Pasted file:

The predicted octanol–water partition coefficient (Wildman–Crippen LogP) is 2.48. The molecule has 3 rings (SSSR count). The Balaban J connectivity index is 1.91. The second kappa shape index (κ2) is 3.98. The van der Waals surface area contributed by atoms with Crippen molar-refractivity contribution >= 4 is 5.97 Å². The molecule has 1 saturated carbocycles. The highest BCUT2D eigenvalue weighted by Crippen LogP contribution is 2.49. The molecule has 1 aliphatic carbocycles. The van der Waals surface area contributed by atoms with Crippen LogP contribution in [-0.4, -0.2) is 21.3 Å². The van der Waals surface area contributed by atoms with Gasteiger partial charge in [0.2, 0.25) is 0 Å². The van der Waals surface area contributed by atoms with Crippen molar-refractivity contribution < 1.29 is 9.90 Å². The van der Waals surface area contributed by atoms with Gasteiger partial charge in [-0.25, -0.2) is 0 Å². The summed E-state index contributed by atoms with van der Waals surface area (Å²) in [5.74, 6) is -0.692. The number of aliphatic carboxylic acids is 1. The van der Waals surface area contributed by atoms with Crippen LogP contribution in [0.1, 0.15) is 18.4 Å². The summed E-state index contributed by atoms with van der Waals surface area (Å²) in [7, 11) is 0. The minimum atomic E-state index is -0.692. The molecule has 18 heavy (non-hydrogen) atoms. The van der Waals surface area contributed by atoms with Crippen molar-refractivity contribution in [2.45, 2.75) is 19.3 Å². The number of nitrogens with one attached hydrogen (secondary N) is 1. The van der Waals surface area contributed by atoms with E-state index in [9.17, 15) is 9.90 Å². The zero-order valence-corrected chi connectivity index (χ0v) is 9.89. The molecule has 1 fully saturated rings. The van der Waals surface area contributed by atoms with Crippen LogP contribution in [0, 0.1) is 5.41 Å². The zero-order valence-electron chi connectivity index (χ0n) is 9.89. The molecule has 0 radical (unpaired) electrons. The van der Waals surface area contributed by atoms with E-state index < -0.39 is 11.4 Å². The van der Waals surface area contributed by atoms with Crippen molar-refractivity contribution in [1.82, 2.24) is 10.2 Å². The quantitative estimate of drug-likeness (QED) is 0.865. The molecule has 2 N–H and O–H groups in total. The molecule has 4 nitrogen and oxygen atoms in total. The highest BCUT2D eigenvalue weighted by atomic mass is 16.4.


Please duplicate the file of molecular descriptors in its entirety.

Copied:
The predicted octanol–water partition coefficient (Wildman–Crippen LogP) is 2.48. The molecule has 3 rings (SSSR count). The Balaban J connectivity index is 1.91. The second kappa shape index (κ2) is 3.98. The van der Waals surface area contributed by atoms with Crippen molar-refractivity contribution >= 4 is 5.97 Å². The molecule has 1 saturated carbocycles. The highest BCUT2D eigenvalue weighted by Crippen LogP contribution is 2.49. The molecule has 1 aliphatic carbocycles. The van der Waals surface area contributed by atoms with Crippen LogP contribution in [-0.4, -0.2) is 21.3 Å². The van der Waals surface area contributed by atoms with Gasteiger partial charge in [0.2, 0.25) is 0 Å². The van der Waals surface area contributed by atoms with Crippen molar-refractivity contribution < 1.29 is 9.90 Å². The van der Waals surface area contributed by atoms with Gasteiger partial charge in [-0.25, -0.2) is 0 Å². The summed E-state index contributed by atoms with van der Waals surface area (Å²) in [5.74, 6) is -0.692. The number of aliphatic carboxylic acids is 1. The van der Waals surface area contributed by atoms with Crippen LogP contribution in [0.1, 0.15) is 18.4 Å². The summed E-state index contributed by atoms with van der Waals surface area (Å²) in [7, 11) is 0. The minimum atomic E-state index is -0.692. The molecule has 18 heavy (non-hydrogen) atoms. The van der Waals surface area contributed by atoms with Crippen molar-refractivity contribution in [2.45, 2.75) is 19.3 Å². The number of nitrogens with one attached hydrogen (secondary N) is 1. The van der Waals surface area contributed by atoms with E-state index in [9.17, 15) is 9.90 Å². The zero-order valence-corrected chi connectivity index (χ0v) is 9.89. The molecule has 1 fully saturated rings. The van der Waals surface area contributed by atoms with Crippen LogP contribution in [0, 0.1) is 5.41 Å². The zero-order valence-electron chi connectivity index (χ0n) is 9.89. The molecule has 0 radical (unpaired) electrons. The van der Waals surface area contributed by atoms with E-state index < -0.39 is 11.4 Å². The van der Waals surface area contributed by atoms with Crippen molar-refractivity contribution in [1.82, 2.24) is 10.2 Å². The quantitative estimate of drug-likeness (QED) is 0.865. The molecule has 2 N–H and O–H groups in total. The molecule has 4 nitrogen and oxygen atoms in total. The highest BCUT2D eigenvalue weighted by atomic mass is 16.4.